Of course it has been proposed to modify Newtonian dynamics to account for dark matter or dark energy, I am not sure which, but  I don't see where these modifications would affect the much  smaller scale heliocentric model of the solar system - if that is what we are talking about.  The MOND proposal which involves a modificaton of the Newtonian force law F=ma, requires an adjustment to the acceleration due to gravitational force which could be appropriate in describing some centripetal accelerations of gas clouds or stars on the edge of galaxies, but there is a problem with momentum conservation and so it is controversial. 

If this was never clear, I do not reject the heliocentric model. I only reject notions that geocentric models are impossible based on what I learned in college. I can accept that geocentric models are not particularly useful. See my post #18 above describing how I am being pedantic on this issue.

In regard to the near geocentric model (and there are a lot more of these papers that were published), it doesn't look rotational to me and that is why I considered the Dartmouth article as possibly hype which is now common to University publicity announcements.

While my viewpoint will not help with flat-earthers and now the inner-ring-siders, it should help with the geocentrists. A lot of geocentrists base their beliefs on a strict interpretation of the bible (this is my conjecture, but ego also plays a role). It seems to me it would be easier to just say to these people that they are correct and the Copernican view is also correct and if they do not like that, force them to attack general relativity. Foucault's pendulum and the coriolis effect has already been explain by Einstein, if I recall correctly. I could probably do it ad hoc, but I would not be very convincing. The question is what they would do without their usual attack point. They can of course add new hypothetical complexities such as aether (whatever that is) to an otherwise simpler system. But why should they introduce new variables when they are already correct, to disprove a simpler model that is also correct by adding these unfounded variables. This may also be a problem with dark energy and the cosmological constant and that is why there are publications that look to see if there are simpler models in regard to Occam's razor. In biological systems, I have seen Occam's razor fail fairly consistently in metazoans, I am not sure about the physical sciences. I suspect there is less wastefulness in that realm or these scientists are old fashion. I do this myself, but I expect the worse.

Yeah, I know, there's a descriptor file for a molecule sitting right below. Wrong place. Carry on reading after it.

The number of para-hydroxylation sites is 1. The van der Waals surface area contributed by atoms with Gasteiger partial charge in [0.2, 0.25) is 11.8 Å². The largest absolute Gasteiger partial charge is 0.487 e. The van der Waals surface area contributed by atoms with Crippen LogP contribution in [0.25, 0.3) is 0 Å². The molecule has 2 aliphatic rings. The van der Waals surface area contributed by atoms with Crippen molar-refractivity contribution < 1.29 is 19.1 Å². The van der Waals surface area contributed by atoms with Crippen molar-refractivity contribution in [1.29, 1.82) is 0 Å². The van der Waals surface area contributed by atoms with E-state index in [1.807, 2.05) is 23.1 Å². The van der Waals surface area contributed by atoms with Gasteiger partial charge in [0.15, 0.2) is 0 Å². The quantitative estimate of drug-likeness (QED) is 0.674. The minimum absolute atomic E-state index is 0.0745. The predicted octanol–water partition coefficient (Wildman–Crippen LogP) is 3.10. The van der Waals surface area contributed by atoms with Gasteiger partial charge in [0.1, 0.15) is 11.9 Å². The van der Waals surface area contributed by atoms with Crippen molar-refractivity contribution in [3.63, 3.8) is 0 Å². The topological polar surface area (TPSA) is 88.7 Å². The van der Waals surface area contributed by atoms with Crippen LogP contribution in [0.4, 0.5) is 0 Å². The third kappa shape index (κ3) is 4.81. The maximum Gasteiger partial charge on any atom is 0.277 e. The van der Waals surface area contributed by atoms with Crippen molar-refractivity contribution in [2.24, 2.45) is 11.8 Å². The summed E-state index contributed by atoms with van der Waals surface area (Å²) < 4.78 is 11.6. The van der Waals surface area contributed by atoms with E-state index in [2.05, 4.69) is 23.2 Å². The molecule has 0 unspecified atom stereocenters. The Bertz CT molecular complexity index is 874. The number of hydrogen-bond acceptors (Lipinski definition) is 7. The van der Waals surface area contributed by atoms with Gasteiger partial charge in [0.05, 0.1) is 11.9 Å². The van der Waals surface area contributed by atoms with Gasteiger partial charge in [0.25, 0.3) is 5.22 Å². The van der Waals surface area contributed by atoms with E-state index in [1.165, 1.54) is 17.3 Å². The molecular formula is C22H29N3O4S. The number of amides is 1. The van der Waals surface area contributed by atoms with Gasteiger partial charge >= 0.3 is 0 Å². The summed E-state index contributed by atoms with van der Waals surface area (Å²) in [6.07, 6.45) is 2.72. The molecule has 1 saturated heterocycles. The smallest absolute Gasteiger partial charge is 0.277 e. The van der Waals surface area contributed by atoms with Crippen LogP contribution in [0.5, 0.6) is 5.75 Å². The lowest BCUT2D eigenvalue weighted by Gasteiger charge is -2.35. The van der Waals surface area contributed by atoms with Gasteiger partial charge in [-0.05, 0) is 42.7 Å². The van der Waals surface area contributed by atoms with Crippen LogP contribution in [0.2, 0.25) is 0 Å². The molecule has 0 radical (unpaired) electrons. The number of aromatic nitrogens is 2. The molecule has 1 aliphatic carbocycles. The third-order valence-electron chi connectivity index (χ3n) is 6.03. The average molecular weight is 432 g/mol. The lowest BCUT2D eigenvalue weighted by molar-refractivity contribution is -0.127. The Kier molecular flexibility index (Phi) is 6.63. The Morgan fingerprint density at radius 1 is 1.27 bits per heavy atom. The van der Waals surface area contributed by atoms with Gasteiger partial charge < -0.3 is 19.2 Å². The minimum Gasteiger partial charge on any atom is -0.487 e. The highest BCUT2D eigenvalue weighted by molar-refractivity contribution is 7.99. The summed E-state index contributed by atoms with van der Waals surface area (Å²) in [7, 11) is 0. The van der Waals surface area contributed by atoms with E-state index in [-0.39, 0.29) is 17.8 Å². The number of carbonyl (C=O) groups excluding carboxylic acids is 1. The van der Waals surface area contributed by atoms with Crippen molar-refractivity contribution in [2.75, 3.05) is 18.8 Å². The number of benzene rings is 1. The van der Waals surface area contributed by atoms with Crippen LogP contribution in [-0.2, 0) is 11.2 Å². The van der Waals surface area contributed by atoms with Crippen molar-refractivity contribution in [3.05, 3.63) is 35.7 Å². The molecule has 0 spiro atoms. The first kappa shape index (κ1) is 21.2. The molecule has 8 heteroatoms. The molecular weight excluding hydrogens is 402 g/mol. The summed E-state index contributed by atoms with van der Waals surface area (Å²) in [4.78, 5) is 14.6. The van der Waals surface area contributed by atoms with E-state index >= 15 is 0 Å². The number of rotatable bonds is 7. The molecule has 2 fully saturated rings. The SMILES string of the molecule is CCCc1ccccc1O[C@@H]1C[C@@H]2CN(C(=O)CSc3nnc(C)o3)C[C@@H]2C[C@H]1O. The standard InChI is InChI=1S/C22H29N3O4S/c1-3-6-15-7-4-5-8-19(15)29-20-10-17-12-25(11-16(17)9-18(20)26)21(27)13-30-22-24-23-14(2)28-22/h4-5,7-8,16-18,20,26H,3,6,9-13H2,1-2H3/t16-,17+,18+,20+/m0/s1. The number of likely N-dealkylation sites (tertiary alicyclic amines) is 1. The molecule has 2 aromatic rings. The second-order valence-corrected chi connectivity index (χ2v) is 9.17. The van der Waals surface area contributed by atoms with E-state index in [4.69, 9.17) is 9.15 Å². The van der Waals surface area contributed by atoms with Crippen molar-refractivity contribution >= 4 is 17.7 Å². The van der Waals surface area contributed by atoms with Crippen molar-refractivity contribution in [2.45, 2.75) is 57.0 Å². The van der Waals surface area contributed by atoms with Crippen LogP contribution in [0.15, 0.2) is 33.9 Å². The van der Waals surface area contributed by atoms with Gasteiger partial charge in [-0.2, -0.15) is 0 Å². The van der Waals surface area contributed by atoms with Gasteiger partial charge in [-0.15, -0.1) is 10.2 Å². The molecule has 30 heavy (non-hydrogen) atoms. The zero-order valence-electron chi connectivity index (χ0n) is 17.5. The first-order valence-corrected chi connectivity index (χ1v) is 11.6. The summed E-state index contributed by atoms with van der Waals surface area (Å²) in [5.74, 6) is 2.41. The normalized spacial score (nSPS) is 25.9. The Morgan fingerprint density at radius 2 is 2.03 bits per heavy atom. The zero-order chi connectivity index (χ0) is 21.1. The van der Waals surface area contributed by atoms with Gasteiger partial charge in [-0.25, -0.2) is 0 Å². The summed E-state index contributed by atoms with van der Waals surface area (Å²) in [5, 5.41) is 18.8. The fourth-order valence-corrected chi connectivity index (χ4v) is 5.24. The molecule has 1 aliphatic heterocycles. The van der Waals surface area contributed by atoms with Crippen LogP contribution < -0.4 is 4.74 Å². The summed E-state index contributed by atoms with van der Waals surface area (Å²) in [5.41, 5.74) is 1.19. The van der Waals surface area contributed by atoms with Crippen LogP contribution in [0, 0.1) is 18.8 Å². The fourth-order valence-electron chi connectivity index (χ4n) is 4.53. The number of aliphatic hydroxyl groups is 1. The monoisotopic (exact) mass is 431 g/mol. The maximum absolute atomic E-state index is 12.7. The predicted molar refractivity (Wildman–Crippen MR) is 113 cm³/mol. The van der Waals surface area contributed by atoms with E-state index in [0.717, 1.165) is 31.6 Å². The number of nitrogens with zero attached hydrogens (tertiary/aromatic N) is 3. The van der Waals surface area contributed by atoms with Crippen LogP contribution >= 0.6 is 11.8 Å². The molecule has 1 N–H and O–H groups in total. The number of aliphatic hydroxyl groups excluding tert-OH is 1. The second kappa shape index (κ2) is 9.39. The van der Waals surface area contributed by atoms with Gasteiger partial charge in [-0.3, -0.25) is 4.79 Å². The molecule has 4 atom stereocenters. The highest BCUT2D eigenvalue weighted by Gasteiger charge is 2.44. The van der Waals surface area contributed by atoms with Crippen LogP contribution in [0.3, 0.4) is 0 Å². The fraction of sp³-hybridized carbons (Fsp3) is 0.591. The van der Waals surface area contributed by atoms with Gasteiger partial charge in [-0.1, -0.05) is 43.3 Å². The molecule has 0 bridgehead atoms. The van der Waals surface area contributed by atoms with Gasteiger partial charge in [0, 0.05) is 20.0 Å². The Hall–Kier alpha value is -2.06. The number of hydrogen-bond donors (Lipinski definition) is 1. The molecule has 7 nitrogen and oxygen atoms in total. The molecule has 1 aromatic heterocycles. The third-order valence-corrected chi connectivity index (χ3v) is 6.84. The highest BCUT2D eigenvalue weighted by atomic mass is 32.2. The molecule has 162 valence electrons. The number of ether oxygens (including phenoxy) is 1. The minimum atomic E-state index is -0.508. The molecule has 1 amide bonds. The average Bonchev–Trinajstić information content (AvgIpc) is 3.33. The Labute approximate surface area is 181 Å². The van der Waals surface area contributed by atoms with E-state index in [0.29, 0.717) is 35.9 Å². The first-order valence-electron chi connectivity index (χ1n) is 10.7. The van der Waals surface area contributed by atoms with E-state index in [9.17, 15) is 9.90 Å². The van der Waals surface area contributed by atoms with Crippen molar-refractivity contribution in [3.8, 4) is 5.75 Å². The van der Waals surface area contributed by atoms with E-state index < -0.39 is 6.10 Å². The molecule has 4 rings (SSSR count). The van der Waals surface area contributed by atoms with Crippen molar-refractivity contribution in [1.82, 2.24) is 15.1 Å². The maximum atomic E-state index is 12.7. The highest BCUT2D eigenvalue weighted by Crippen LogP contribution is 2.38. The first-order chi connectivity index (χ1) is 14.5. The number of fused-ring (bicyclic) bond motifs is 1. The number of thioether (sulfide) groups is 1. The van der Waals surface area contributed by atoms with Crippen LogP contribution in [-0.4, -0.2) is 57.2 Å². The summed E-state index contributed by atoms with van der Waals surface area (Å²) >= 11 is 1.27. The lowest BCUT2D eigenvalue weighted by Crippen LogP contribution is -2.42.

What I wrote probably doesn't make any sense, but I will answer questions, and it is free, and if you come over, I just bought some ice cream that I cannot eat.
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« Reply #125 on: March 30, 2014, 02:52:56 AM »

I assume the fly example refers back to this exchange we had, since Einstein also mentions a fly in an elevator:
http://www.orthodoxchristianity.net/forum/index.php/topic,50550.msg977696.html#msg977696

The question is, why are near-geocentric models being explored in peer-reviewed journals and debated (as noted above)?
Thanks for this reference and link which I had forgotten about.
As for your question,  I don't know what the answer is. I'll need more time to think about it.

I do not know as well. My guess is that there is some possibility that it would shed some light on dark energy.
Of course it has been proposed to modify Newtonian dynamics to account for dark matter or dark energy, I am not sure which, but  I don't see where these modifications would affect the much  smaller scale heliocentric model of the solar system - if that is what we are talking about.  The MOND proposal which involves a modificaton of the Newtonian force law F=ma, requires an adjustment to the acceleration due to gravitational force which could be appropriate in describing some centripetal accelerations of gas clouds or stars on the edge of galaxies, but there is a problem with momentum conservation and so it is controversial.